Identifying the warning signs – Bipolar Disorder

Individuals with bipolar mood disorder often have cycles of elevate and depressed mood that fit the description of “manic depression.” When a person’s illness follows this pattern, a diagnosis of bipolar disorder is usually relatively easy.

For example, an individual’s mood can range from feelings of elation, euphoria and high energy to depression and suicidal thoughts. There can also be disruption in sleep and thinking patterns and other behavior symptoms.

The extremes of mood are known as manic episodes and depressive episodes. Hypomania has symptoms of a manic episode that are less severe.

The signs and symptoms of bipolar disorder are varied. Many of these symptoms can also be caused by other conditions, making this condition sometimes hard to specifically diagnose.

The warning signs can generally be divided into those of mania, and those of depression.


Mania can cause other symptoms as well, but the key signs of this phase of bipolar disorder include:

  • Feeling overly happy or “high” for long periods of time
  • Talking very fast, often with racing thoughts
  • Having overconfidence in your abilities (feeling invincible)
  • Having a decrease need of sleep
  • Feeling impulsive
  • Feeling extremely restless
  • Engaging in risky behavior (impulsive sex, big spending sprees, gambling life savings, pushing the boundaries of speed limits, etc.)


Like mania, depression can cause other symptoms as well, but the key signs of depression include:

  • Feeling sad or hopeless for long periods of time
  • Having a significant change in appetite
  • Withdrawal from friends or family
  • Feeling fatigue or a lack of energy
  • Losing interest in activities you once’s enjoyed
  • Having problems with memory
  • Having a problem with concentration and decision making
  • Thinking about or attempting suicide, or having a preoccupation/obsession with death


There are 4 common types of bipolar disorder, but 2 of these are most commonly diagnosed.


Previously called “manic depression”; in bipolar 1, manic phases are clear. An individual’s behavior and moods are extreme, and their behavior quickly escalated until they are out of control. The individual may end up in an emergency room if left untreated.

A bipolar disorder 1 patient, must have manic episodes such as:

  • Include moods or behaviors that are unlike the individual’s usual behavior
  • Be present most of the day, nearly every day during the episode
  • Last at least one week, of be so extreme that the person needs immediate hospital care

Individuals with bipolar 1 typically have depressive episodes as well, but a depressive episode is not required to make a bipolar 1 diagnosis.


Considered more common that bipolar 1 disorder, it also involves depressive symptoms, but the manic symptoms are less severe, and are called hypomanic symptoms. Hypomania left untreated becomes worse and the individual becomes severely manic or depressed.

Bipolar 2 is harder for individuals to see within themselves, and it often is up to family and friends to encourage the individual to get help.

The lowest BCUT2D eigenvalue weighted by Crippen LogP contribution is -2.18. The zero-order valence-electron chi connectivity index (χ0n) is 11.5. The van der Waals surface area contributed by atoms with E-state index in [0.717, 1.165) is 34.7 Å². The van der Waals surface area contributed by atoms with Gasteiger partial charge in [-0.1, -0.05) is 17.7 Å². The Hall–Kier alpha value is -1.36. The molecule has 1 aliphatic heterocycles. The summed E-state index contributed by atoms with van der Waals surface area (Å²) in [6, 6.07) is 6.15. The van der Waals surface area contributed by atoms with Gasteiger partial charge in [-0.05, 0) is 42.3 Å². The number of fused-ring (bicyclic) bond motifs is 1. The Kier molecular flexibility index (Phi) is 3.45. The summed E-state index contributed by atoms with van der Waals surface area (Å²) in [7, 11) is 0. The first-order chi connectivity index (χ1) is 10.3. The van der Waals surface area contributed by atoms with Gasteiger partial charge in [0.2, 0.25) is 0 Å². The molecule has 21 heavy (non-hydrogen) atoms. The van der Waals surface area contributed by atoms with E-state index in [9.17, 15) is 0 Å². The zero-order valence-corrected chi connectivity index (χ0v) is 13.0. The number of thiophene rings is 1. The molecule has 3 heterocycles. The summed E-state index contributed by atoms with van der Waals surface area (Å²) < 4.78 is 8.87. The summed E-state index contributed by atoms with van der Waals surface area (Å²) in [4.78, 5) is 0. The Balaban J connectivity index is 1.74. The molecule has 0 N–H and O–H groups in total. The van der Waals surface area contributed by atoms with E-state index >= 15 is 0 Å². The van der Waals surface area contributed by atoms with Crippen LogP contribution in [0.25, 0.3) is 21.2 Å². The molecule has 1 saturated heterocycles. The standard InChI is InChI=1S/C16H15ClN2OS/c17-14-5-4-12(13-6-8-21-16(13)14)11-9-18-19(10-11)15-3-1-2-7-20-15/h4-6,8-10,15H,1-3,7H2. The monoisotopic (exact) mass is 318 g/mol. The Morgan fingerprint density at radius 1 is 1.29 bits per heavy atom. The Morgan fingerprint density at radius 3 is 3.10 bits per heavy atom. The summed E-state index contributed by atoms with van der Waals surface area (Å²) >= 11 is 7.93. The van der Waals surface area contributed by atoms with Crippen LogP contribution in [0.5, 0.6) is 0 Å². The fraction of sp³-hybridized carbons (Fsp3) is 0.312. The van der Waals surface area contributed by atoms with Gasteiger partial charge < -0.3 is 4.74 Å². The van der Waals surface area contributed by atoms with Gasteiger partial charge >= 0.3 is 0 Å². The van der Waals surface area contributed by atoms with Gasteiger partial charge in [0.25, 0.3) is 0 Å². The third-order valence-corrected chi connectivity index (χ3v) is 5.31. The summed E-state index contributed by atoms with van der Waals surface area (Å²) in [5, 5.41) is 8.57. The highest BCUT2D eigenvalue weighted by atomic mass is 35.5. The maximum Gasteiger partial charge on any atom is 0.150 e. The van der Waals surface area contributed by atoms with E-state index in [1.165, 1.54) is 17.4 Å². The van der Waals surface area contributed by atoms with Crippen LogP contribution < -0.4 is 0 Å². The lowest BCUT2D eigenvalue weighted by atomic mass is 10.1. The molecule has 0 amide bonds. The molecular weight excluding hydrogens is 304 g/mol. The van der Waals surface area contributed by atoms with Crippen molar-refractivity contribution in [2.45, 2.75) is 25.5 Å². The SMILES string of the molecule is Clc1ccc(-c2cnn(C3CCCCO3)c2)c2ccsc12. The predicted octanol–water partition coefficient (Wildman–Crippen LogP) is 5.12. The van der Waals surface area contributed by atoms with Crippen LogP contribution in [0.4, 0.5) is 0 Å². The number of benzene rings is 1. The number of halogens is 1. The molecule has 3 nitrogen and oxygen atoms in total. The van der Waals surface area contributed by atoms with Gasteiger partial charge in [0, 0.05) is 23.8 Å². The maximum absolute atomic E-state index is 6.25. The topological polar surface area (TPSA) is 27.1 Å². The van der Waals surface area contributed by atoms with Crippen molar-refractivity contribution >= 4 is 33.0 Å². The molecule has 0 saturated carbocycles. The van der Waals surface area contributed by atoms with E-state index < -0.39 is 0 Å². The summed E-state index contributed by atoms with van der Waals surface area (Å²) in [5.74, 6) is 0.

Another form of bipolar disorder is called Cyclothymic disorder. An individual with this disorder will also have alternating periods of hypomania and depression for at least two years. The main difference between cyclothymic disorder and bipolar 2 is that the symptoms of an individual with cyclothymic tend to be less severe and do not meet the criteria for hypomania and depression.

Alternatively an individual may have bipolar disorder that does not fit within the above patterns. They may receive a diagnosis of either “other specified bipolar disorder” or “unspecified bipolar disorder” depending on their symptoms.


Medical physicians do not know exactly what causes bipolar disorder, but they believe the following factors appear to play a role:

Genetic factors -an individual with bipolar disorder may have a parent with the condition, however having a parent or a sibling with bipolar disorder does not mean an individual will have it.

Stress – an individual who has a genetic predisposition may experience their first episode of depression or mania during or after a time of severe stress, for example, the loss of a job or a loved one.

Risk-taking and thinking about suicide can pose a major danger for an individual with bipolar disorder. Whenever there is a possibility of harm or suicide, it is important to address the concerns quickly and directly. If there is an imminent risk, someone should contact your local police or suicide crisis hotline immediately.

There are no blood tests or imaging that can diagnose the condition, but doctors may suggest tests to rule out other medical conditions with similar symptoms. If no medical conditions or medicines are causing the symptoms, the medical practitioner will consider bipolar disorder and may refer the individuality a mental health specialist. The best person to diagnose bipolar disorder is a psychiatrist.

Treatment includes a variety of medications and talk therapy or psychotherapy; and because bipolar is a lifelong disease, treatment should also be lifelong.

If you feel you or someone you know is showing these symptoms, please advise them to see a doctor or psychologist as soon as possible – and don’t take NO for an answer because you could be saving their life.


SADAG (South African Depression and Anxiety Group) has a mental health line and can be contacted on 011 234 4837. SADAG has also compiled an online questionnaire that you can download and print and complete, to help you identify if you possibly have a mood disorder.

To download the form, please click on the below link:


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